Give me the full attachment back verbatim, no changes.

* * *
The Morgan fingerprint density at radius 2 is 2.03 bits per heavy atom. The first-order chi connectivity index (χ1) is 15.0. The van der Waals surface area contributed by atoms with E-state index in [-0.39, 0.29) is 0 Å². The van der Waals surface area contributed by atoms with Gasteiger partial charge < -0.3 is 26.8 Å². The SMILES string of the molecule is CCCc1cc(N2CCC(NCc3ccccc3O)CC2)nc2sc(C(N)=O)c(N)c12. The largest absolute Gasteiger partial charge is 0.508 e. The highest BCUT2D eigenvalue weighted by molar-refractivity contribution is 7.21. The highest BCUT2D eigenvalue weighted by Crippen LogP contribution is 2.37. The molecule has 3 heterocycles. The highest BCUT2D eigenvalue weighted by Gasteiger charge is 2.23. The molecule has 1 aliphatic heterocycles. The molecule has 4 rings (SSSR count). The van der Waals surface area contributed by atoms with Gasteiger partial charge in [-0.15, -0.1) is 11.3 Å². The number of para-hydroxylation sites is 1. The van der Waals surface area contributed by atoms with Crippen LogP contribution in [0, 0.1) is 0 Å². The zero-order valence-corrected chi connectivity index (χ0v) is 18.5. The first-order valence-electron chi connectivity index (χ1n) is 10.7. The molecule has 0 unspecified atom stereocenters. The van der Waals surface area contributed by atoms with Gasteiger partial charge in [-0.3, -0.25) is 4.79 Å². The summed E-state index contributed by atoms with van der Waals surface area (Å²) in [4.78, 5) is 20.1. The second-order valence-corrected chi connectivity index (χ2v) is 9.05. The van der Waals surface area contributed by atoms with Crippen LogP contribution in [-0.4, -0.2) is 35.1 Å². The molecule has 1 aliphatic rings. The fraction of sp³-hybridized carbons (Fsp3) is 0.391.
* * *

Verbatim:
The Morgan fingerprint density at radius 2 is 2.03 bits per heavy atom. The first-order chi connectivity index (χ1) is 15.0. The van der Waals surface area contributed by atoms with E-state index in [-0.39, 0.29) is 0 Å². The van der Waals surface area contributed by atoms with Gasteiger partial charge < -0.3 is 26.8 Å². The SMILES string of the molecule is CCCc1cc(N2CCC(NCc3ccccc3O)CC2)nc2sc(C(N)=O)c(N)c12. The largest absolute Gasteiger partial charge is 0.508 e. The highest BCUT2D eigenvalue weighted by molar-refractivity contribution is 7.21. The highest BCUT2D eigenvalue weighted by Crippen LogP contribution is 2.37. The molecule has 3 heterocycles. The highest BCUT2D eigenvalue weighted by Gasteiger charge is 2.23. The molecule has 1 aliphatic heterocycles. The molecule has 4 rings (SSSR count). The van der Waals surface area contributed by atoms with Gasteiger partial charge in [-0.15, -0.1) is 11.3 Å². The number of para-hydroxylation sites is 1. The van der Waals surface area contributed by atoms with Crippen LogP contribution in [0, 0.1) is 0 Å². The zero-order valence-corrected chi connectivity index (χ0v) is 18.5. The first-order valence-electron chi connectivity index (χ1n) is 10.7. The molecule has 0 unspecified atom stereocenters. The van der Waals surface area contributed by atoms with Gasteiger partial charge in [-0.3, -0.25) is 4.79 Å². The summed E-state index contributed by atoms with van der Waals surface area (Å²) in [4.78, 5) is 20.1. The second-order valence-corrected chi connectivity index (χ2v) is 9.05. The van der Waals surface area contributed by atoms with Crippen LogP contribution in [-0.4, -0.2) is 35.1 Å². The molecule has 1 aliphatic rings. The fraction of sp³-hybridized carbons (Fsp3) is 0.391.